Diverticulosis and Diverticulitis

an illustration of a large intestine with inflammation and bleeding

What Are They?

  • Diverticulosis

    The typical American diet does not supply enough fiber and water, which can lead to constipation and hard stools in people. This forces the colon (large intestine) to strain in order to move the stool along.

    The higher pressure in the colon (which is like a large muscular hose) can cause little bulging sacs to form on its outer wall. These sacs are called diverticuli, and when you have many of them you have a condition called diverticulosis.

    This is a common finding in adults, and is reasonable to ignore beyond measures to lessen constipation.

    Diverticulosis usually does not cause pain, but spastic colon is common in people with diverticulosis and that can cause pain (spastic colon is benign).

    Like blowing up a balloon, these sacs have a narrow neck, which can get plugged up. When this happens, the sac can become inflamed, acting like an appendicitis attack. This can require hospitalization, resting the colon by not eating for a few days, antibiotics, and if severe, surgery.

  • Diverticulitis

    Diverticulitis, which is where the diverticuli are inflamed and need treatment, should be distinguished from diverticulosis, which simply means having many diverticuli sacs and is fairly normal in adults — it simply indicates that more water and fiber is needed in your diet.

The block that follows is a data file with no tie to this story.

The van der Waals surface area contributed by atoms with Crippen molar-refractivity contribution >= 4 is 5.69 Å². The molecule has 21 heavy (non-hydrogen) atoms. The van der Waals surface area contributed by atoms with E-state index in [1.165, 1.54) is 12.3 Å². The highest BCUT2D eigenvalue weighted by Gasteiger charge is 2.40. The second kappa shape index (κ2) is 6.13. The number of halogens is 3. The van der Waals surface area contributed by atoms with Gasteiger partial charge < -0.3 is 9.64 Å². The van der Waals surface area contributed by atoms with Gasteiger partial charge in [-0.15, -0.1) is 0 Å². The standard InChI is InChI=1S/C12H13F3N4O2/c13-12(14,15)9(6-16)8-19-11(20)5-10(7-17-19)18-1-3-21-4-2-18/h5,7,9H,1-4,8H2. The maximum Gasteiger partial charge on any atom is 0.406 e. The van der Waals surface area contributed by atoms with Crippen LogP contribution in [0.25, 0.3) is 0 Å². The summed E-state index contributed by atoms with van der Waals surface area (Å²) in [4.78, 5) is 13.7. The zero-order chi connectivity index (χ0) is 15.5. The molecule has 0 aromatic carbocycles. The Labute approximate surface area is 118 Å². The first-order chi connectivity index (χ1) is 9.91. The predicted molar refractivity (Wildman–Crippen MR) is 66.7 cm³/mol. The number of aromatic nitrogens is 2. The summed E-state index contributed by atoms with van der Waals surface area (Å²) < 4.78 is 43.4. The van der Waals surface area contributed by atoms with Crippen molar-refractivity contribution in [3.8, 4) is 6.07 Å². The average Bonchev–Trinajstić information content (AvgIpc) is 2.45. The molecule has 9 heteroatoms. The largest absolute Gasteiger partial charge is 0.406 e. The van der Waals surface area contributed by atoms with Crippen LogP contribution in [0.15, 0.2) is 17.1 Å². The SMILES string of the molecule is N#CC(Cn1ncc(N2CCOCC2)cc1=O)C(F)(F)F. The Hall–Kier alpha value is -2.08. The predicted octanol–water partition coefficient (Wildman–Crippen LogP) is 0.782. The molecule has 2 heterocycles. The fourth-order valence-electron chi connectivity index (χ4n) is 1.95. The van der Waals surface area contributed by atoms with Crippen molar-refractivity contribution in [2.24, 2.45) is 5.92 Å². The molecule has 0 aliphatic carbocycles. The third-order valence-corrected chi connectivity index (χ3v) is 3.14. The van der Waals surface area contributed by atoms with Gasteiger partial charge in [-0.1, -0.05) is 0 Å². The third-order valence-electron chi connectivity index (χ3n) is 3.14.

Symptoms that suggest you have diverticulitis include the following. If you have these, you should see a physician.

    • Blood mixed in your stools
    • Fever above 100.4 °F that does not go away
    • Nausea, vomiting, or chills
    • Sudden belly or back pain that gets worse or is very severe


  • Diverticulosis

    Some physicians recommend long-term dietary restrictions, like eliminating nuts and seeds (they're afraid these can plug the neck of the small balloon sacs).

    I'm not convinced that these diet recommendations are helpful. I believe that it's more important to increase fiber and water intake.

  • Diverticulitis

    This requires immediate medical care. If you have this, you must rest your colon by not eating solid food for a few days, take antibiotics, and if severe, consider surgery (physicians are fairly good at treating diverticulitis).

    A heating pad over the tender area for 20 minutes 4 to 6 times a day can also help you heal.

    A very helpful herbal to decrease colon inflammation is Boswellia (a.k.a. Frankincense). It usually takes 6 to 12 weeks to heal. Take it daily until the inflammation resolves. It is reasonable to continue taking long term for prevention after an initial diverticulitis attack.

    Recommended Supplements

    • Probiotics and Multi-Vitamin Supplements

      If the diverticulitis is not severe, taking probiotics and a good multivitamin powder are helpful and will keep you more regular.

      However, if the attack is acute you should not take these as it's more important to rest your colon.


Dr. Jacob Teitelbaum, MD

Jacob Teitelbaum, MD, is one of the most frequently quoted long COVID, fibromyalgia, energy, and pain medical authorities in the world.

He is the author of 12 books, including the bestselling From Fatigued to Fantastic and the popular free Smart Phone app Cures A-Z. He is the lead author of eight studies on effective treatment for fibromyalgia and chronic fatigue syndrome.

Dr. Teitelbaum appears often as a guest on news and talk shows nationwide including Good Morning America, Oprah & Friends, CNN, and FoxNewsHealth.